Purim and the Present State of the Diaspora

I’ve found that the story of Purim is often recounted till Esther’s victorious triumph over Haman–and the rest is rushed through due to its, eh, violence. Specifically, most people tend to skip over this part:

Mordechai instructed the Jews, the satraps, the governors, and the nobles of the provinces from Hodu to Cush…[saying] that the king had allowed the Jews of every city to gather and stand up for their lives; to annihilate, kill and destroy every army of any nation or province that might attack them, [including their] children and women, and to plunder their possessions…For the Jews there was light and happiness, joy and glory [because] in every province and city to which the king’s edict and law reached, there was happiness and joy for the Jews, a celebration and a holiday. Many of the gentiles converted to Judaism, for fear of the Jews had fallen upon them.

Yeah, that’s basically the part–see, the Jews, who were threatened with genocide, rallied and formed their own paramilitary units, and beat the gentiles so bad that the gentiles became Jews (note: it was a desire to join the Jewish people and not a belief in the God of the Jews that made them Jews).

Re-reading this I can’t help but think about the state of the Jews in the Diaspora today. Specifically, I can’t help but think that we as a people are at an interesting juncture that occurred quite a few times throughout our history–that is, the junction that occurs when Jews are on the one hand accepted by their resident lands, but, on the other hand, people recognize that Jews have loyalties that are not necessarily bounded by the borders of one specific non-Jewish sovereignty or another. That is, pre-Haman, the Jews were just another minority in Persia. Mordechai–himself named after the Babylonian god Marduk (kinda like a Jew now being called Chris)–was basically a lobbyist (he sat at the gate…the “gate” being the “lobby” of yesteryear), and it seems that there a pre-cursor to the united Jewish communities in affect, one that could be tapped into when the warning message was sent out.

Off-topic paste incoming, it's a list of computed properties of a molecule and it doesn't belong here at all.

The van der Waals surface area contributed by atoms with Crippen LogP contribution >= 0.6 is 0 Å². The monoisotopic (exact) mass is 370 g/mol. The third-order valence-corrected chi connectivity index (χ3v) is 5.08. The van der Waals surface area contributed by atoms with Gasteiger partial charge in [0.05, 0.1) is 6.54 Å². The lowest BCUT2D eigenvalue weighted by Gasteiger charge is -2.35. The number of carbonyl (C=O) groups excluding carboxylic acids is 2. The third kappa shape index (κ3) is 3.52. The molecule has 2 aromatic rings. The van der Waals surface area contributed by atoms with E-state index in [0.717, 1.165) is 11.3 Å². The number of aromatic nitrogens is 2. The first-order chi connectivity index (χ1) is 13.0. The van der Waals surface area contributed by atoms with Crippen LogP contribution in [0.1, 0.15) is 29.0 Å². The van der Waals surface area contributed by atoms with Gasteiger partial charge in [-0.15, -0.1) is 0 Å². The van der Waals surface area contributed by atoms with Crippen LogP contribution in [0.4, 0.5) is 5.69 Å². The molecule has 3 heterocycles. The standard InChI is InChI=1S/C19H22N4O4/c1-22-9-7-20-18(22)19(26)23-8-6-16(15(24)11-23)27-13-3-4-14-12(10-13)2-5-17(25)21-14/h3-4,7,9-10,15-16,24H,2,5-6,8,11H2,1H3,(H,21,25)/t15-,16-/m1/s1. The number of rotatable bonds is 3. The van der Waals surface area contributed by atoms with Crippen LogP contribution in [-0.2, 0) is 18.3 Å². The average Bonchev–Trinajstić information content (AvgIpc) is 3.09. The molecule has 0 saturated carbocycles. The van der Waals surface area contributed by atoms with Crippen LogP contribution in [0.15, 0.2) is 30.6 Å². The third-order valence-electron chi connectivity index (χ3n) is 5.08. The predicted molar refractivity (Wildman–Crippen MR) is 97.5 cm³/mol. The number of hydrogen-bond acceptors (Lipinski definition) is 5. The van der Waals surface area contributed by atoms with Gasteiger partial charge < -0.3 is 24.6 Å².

And into this environment where the Jews are “normal,” or one can assume better than normal due to the magnitude of the rage against them, steps a guy like Haman, who thinks that Persia has no strategic, political or moral reason to ally with the Jews. Haman makes his argument to the highest of possible decision-makers, wins the concession, and moves to cut the Jews out of the political sphere.

This pattern was repeated in Spain, in Germany, in Russia and elsewhere–everywhere where Jews get too prominent in government or the economy, it seems, a sort of mystical hatred emerges. What is interesting to me, therefore, in the Purim narrative is that the Jews strike back–that is, they don’t just lobby and, once they win, sit back and suck on candy in their blue-and-white robes; instead, the Jews in the Purim story press their advantage, go on the offensive, and show such overwhelming force that the non-Jews realized that these are some bad ass folks and are not to be messed with.

In that regards, I think we have quite a bit to learn from this narrative. No, I’m not advocating violence and looting–but I do think that community whines that break out when communal leaders speak out against anti-Zionists are contrary to this paradigm–and the “wisdom” that they represent, one that calls for us to sit back and be happy that its “never been better,” is not wisdom at all–but rather a folly that the Purim story should rid us of.

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